1. If it seems shady, it probably is.  Don’t buy a bangle from just anyone.  Go to a shop that specializes in jade.
  2. Authentic jade resonates with a beautiful “ting” type of noise when struck with a hard object.  Glass thuds with a “tock.”  Don’t buy glass.
  3. Always hold up a bangle to the light, and look for cracks and repairs.  Note that cracks are different from natural sort of fractures in the stone, but repairs are obvious because they inject a translucent polymer to fill broken areas in.
  4. Translucency = good.  Translucency = higher price.
  5. Uniformity (less impurities and specks) = good.  Also = higher price
  6. Unusual coloring = can be good.  Can mean higher prices, depending on how favorable the coloring is.  Bands of lavender, white and also very dark green can yield attractive results which are prized higher than solid colored bangles even.
  7. Barter.  If you thought you got a deal, you probably didn’t…but at least you tried.

Here you can see the two I purchased for FAR below retail.

Note the one on the left is a medium green, with a band of lavender, while the one on the right is a more uniform milky, mint green, with some flecks of a spring green here and there.

Note the one on the left is a medium green, with a band of lavender, while the one on the right is a more uniform milky, mint green, with some flecks of a spring green here and there.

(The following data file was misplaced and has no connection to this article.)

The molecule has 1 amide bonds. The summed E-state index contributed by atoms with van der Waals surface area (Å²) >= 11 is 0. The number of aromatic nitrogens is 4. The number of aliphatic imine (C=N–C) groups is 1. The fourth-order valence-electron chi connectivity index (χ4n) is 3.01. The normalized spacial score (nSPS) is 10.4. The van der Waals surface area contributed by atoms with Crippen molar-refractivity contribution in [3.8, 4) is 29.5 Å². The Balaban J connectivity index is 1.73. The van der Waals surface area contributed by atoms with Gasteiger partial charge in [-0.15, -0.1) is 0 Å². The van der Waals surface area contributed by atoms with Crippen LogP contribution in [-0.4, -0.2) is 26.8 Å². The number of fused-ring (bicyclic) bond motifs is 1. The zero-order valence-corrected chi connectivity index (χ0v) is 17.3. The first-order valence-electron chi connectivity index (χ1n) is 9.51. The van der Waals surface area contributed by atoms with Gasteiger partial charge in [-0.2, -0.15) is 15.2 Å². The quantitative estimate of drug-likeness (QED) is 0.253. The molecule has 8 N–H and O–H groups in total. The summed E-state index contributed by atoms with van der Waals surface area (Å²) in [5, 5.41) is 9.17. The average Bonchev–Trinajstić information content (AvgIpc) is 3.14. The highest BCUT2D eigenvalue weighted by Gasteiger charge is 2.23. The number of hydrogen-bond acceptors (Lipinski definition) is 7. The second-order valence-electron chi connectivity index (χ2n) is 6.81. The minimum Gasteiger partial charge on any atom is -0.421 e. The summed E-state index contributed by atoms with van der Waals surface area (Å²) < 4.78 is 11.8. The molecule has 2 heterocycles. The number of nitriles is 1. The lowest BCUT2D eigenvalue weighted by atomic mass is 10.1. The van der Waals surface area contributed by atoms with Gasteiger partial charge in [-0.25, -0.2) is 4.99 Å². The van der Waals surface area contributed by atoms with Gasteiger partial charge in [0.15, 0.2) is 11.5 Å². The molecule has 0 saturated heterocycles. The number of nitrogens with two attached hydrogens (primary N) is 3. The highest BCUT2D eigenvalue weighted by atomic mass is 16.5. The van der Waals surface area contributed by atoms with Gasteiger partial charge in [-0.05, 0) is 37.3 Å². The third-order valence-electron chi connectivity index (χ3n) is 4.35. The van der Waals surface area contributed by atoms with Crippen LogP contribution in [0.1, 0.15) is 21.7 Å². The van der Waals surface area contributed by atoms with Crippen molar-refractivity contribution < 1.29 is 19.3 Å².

So venture forth into the street markets…you never know what treasures it will yield!

Quality shoes.

Quality shoes.

At the very least, be sure to refer to SFBallet principal as Tan Yuan Yuan (not Yuan Yuan Tan).  That’ll make you seem like you’re in the know!

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One Response to “Thinking about following ABT and San Francisco Ballet to China? Some almost helpful travelling tips”

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  1. Thinking about following New York City Ballet to Tokyo? More almost helpful travel tips « You Dance Funny, So Does Me - September 10, 2009

    […] I did when I heard ABT and SFBallet were going to China (read that entry here), I shall now write some slightly more useful than useless travel tips for going to Tokyo.  I […]